By Gleb Lisikh

As the World Wide Web grows, uncensored and unfiltered information becomes more accessible even to the most isolated and censored parts of the world. This should contribute to learning and education in masses, as well as promote open-mindedness and tolerance, right? Well… there seems to be another side to this.

The social media machines (Facebook, YouTube, and the like), learning from our emotional responses, can have a completely opposite effect, fueling bigotry and prejudice. They thrive on our confirmation bias and effectively exploit our limbic system , promoting bias and shutting down reasoning in many cases.

To use Facebook as an example, its algorithm works by prioritizing posts that can display on its News Feed, based on how likely a user will have a  positive   reaction to a given post. The goal is to “show stories that matter to users.” Without overanalyzing the details, the gist is that  positive   comments, replies, likes, and shares define what matters to a user,   and are therefore what make it into the feed. In short, if you like something, you will get more of it, regardless of its quality. And it snowballs…

The results of having platforms that allow not only publishing all kinds of scandalous falsehoods, but that also have an effective mechanism of promoting them through such algorithms, have been very well articulated by the creator of Ali G and Borat, Sacha Baron Cohen. In his  speech to the Anti-Defamation League (ADL), the comedian criticized “the greatest propaganda machine in history” (i.e., social media giants) and offered how to fix it.

“ There is such a thing as objective truth,” said Cohen. “Facts do exist. And if these internet companies really want to make a difference, they should hire enough monitors to actually monitor, work closely with groups like the ADL and the NAACP, insist on facts and purge these lies and conspiracies from their platforms.”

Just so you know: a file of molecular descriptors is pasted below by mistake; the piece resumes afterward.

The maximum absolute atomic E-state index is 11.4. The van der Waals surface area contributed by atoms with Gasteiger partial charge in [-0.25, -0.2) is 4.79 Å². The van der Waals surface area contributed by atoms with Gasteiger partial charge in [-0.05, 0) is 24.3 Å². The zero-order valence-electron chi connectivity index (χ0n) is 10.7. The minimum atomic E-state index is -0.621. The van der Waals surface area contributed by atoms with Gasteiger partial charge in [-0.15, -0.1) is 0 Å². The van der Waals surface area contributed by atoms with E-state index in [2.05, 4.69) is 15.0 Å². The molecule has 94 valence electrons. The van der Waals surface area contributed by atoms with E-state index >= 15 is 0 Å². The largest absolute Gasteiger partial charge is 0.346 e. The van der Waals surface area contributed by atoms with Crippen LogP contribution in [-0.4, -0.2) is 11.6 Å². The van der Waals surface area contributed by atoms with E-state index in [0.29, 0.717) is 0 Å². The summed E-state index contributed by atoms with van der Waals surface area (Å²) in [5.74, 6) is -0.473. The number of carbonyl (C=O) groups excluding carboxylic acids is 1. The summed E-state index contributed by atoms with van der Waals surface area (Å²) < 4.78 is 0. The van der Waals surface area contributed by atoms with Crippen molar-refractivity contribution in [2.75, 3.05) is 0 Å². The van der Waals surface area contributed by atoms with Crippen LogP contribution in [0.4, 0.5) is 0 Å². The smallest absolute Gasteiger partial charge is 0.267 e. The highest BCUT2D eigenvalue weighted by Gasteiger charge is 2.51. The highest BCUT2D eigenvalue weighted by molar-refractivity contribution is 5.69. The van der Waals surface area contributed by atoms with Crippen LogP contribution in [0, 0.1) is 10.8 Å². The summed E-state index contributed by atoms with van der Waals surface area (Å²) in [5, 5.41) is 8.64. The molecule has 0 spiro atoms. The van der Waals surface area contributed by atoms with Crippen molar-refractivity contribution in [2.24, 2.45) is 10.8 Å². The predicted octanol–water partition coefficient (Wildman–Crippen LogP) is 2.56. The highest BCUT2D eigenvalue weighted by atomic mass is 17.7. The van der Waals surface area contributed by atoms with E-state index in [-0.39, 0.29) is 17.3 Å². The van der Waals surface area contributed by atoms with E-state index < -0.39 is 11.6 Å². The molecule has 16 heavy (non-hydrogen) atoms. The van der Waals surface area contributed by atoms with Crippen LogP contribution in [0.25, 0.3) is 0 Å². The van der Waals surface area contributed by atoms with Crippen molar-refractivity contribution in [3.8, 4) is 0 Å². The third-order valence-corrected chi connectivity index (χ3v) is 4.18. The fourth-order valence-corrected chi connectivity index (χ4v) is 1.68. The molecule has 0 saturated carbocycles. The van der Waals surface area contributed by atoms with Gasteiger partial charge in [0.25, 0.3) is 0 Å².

But where is that line in between freedom of speech and spreading harmful lies and ideas? What is the right balance in between freedom of expression and censorship? More questions than answers here, in my opinion, but those questions made me rethink some of my own preconceived notions about the subject.

Cohen pointed out that freedom of speech is not the same as freedom of reach. “I believe that it’s time for a fundamental rethink of social media and how it spreads hate, conspiracies and lies,” he said. “Voltaire was right. Those who can make you believe absurdities can make you commit atrocities — and social media lets authoritarians push absurdities to billions of people.”

On Facebook’s decision to stick to its position of allowing politicians to pay it to spread lying, hateful propaganda, Cohen also commented: “Under this twisted logic, if Facebook were around in the 1930s it would have allowed Hitler to post 30-second ads on his solution to the ‘Jewish problem.’”

Are we heading toward a digital version of the Dark Ages? Maybe… What seems to be the case is that human emotions and biases are making their way into the digital realm of the World Wide Web, and we need to deal with that sooner rather than later.

This article appears in the January 2020 version of Critical Links.